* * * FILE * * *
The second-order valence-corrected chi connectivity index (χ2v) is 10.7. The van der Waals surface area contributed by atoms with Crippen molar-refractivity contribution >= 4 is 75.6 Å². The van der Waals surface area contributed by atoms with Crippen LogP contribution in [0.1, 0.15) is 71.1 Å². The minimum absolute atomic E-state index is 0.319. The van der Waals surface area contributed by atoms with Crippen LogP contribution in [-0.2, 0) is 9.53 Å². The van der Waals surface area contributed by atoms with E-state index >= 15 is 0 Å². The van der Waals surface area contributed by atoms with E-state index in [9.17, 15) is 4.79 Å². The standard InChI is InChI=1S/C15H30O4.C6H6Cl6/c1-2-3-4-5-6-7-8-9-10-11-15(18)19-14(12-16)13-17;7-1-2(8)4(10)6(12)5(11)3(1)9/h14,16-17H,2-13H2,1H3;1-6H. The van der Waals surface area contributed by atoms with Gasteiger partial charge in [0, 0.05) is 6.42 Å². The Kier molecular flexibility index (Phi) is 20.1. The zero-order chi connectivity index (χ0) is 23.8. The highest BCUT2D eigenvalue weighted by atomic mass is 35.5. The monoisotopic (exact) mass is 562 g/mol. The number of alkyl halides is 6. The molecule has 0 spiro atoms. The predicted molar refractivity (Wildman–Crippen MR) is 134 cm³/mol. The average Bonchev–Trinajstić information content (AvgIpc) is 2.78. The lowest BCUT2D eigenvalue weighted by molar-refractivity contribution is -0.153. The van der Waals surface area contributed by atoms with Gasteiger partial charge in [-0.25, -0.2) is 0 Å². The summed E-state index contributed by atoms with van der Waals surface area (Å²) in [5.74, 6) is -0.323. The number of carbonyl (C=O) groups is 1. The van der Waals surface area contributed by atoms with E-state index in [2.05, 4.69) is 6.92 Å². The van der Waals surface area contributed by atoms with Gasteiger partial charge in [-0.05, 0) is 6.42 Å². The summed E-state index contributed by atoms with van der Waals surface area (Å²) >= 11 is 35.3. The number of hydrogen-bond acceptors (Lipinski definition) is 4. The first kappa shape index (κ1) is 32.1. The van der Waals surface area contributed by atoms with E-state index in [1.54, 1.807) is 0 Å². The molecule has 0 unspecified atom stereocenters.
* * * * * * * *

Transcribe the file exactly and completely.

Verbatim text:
The second-order valence-corrected chi connectivity index (χ2v) is 10.7. The van der Waals surface area contributed by atoms with Crippen molar-refractivity contribution >= 4 is 75.6 Å². The van der Waals surface area contributed by atoms with Crippen LogP contribution in [0.1, 0.15) is 71.1 Å². The minimum absolute atomic E-state index is 0.319. The van der Waals surface area contributed by atoms with Crippen LogP contribution in [-0.2, 0) is 9.53 Å². The van der Waals surface area contributed by atoms with E-state index >= 15 is 0 Å². The van der Waals surface area contributed by atoms with E-state index in [9.17, 15) is 4.79 Å². The standard InChI is InChI=1S/C15H30O4.C6H6Cl6/c1-2-3-4-5-6-7-8-9-10-11-15(18)19-14(12-16)13-17;7-1-2(8)4(10)6(12)5(11)3(1)9/h14,16-17H,2-13H2,1H3;1-6H. The van der Waals surface area contributed by atoms with Gasteiger partial charge in [0, 0.05) is 6.42 Å². The Kier molecular flexibility index (Phi) is 20.1. The zero-order chi connectivity index (χ0) is 23.8. The highest BCUT2D eigenvalue weighted by atomic mass is 35.5. The monoisotopic (exact) mass is 562 g/mol. The number of alkyl halides is 6. The molecule has 0 spiro atoms. The predicted molar refractivity (Wildman–Crippen MR) is 134 cm³/mol. The average Bonchev–Trinajstić information content (AvgIpc) is 2.78. The lowest BCUT2D eigenvalue weighted by molar-refractivity contribution is -0.153. The van der Waals surface area contributed by atoms with Gasteiger partial charge in [-0.25, -0.2) is 0 Å². The summed E-state index contributed by atoms with van der Waals surface area (Å²) in [5.74, 6) is -0.323. The number of carbonyl (C=O) groups is 1. The van der Waals surface area contributed by atoms with E-state index in [2.05, 4.69) is 6.92 Å². The van der Waals surface area contributed by atoms with Gasteiger partial charge in [-0.05, 0) is 6.42 Å². The summed E-state index contributed by atoms with van der Waals surface area (Å²) >= 11 is 35.3. The number of hydrogen-bond acceptors (Lipinski definition) is 4. The first kappa shape index (κ1) is 32.1. The van der Waals surface area contributed by atoms with E-state index in [1.54, 1.807) is 0 Å². The molecule has 0 unspecified atom stereocenters.